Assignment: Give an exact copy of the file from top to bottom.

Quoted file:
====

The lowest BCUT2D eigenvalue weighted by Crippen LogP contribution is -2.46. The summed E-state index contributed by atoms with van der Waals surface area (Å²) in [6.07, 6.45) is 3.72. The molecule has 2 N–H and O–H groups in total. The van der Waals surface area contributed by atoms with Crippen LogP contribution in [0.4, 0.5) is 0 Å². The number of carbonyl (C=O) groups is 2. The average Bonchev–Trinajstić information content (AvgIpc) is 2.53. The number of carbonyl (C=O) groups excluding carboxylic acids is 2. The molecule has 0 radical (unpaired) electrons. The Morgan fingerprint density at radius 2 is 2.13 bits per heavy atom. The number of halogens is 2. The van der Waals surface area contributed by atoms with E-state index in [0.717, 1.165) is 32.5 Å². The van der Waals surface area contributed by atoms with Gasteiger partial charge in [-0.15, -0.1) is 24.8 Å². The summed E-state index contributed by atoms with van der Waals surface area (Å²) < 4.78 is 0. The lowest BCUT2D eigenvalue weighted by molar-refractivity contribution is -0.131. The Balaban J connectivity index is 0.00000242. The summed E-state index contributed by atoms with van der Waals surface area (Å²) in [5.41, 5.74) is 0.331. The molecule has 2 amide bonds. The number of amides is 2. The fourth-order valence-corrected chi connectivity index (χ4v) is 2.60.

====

The lowest BCUT2D eigenvalue weighted by Crippen LogP contribution is -2.46. The summed E-state index contributed by atoms with van der Waals surface area (Å²) in [6.07, 6.45) is 3.72. The molecule has 2 N–H and O–H groups in total. The van der Waals surface area contributed by atoms with Crippen LogP contribution in [0.4, 0.5) is 0 Å². The number of carbonyl (C=O) groups is 2. The average Bonchev–Trinajstić information content (AvgIpc) is 2.53. The number of carbonyl (C=O) groups excluding carboxylic acids is 2. The molecule has 0 radical (unpaired) electrons. The Morgan fingerprint density at radius 2 is 2.13 bits per heavy atom. The number of halogens is 2. The van der Waals surface area contributed by atoms with E-state index in [0.717, 1.165) is 32.5 Å². The van der Waals surface area contributed by atoms with Gasteiger partial charge in [-0.15, -0.1) is 24.8 Å². The summed E-state index contributed by atoms with van der Waals surface area (Å²) < 4.78 is 0. The lowest BCUT2D eigenvalue weighted by molar-refractivity contribution is -0.131. The Balaban J connectivity index is 0.00000242. The summed E-state index contributed by atoms with van der Waals surface area (Å²) in [5.41, 5.74) is 0.331. The molecule has 2 amide bonds. The number of amides is 2. The fourth-order valence-corrected chi connectivity index (χ4v) is 2.60.